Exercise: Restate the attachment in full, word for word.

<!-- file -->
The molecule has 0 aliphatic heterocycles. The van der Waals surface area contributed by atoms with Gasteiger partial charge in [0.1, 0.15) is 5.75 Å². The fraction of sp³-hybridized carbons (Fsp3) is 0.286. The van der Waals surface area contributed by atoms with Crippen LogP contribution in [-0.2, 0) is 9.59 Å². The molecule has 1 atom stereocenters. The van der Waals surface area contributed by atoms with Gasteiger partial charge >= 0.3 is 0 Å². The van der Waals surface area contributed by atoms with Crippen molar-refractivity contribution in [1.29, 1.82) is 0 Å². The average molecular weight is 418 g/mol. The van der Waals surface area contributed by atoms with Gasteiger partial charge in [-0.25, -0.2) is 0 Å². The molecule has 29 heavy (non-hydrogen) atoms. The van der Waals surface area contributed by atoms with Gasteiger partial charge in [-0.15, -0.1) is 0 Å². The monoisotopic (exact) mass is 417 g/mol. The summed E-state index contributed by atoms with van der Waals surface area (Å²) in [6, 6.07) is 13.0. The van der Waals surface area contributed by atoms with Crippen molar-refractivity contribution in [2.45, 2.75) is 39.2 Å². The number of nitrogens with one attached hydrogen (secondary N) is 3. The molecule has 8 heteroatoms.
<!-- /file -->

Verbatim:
The molecule has 0 aliphatic heterocycles. The van der Waals surface area contributed by atoms with Gasteiger partial charge in [0.1, 0.15) is 5.75 Å². The fraction of sp³-hybridized carbons (Fsp3) is 0.286. The van der Waals surface area contributed by atoms with Crippen LogP contribution in [-0.2, 0) is 9.59 Å². The molecule has 1 atom stereocenters. The van der Waals surface area contributed by atoms with Gasteiger partial charge >= 0.3 is 0 Å². The van der Waals surface area contributed by atoms with Crippen molar-refractivity contribution in [1.29, 1.82) is 0 Å². The average molecular weight is 418 g/mol. The van der Waals surface area contributed by atoms with Gasteiger partial charge in [-0.25, -0.2) is 0 Å². The molecule has 29 heavy (non-hydrogen) atoms. The van der Waals surface area contributed by atoms with Gasteiger partial charge in [-0.15, -0.1) is 0 Å². The monoisotopic (exact) mass is 417 g/mol. The summed E-state index contributed by atoms with van der Waals surface area (Å²) in [6, 6.07) is 13.0. The van der Waals surface area contributed by atoms with Crippen molar-refractivity contribution in [2.45, 2.75) is 39.2 Å². The number of nitrogens with one attached hydrogen (secondary N) is 3. The molecule has 8 heteroatoms.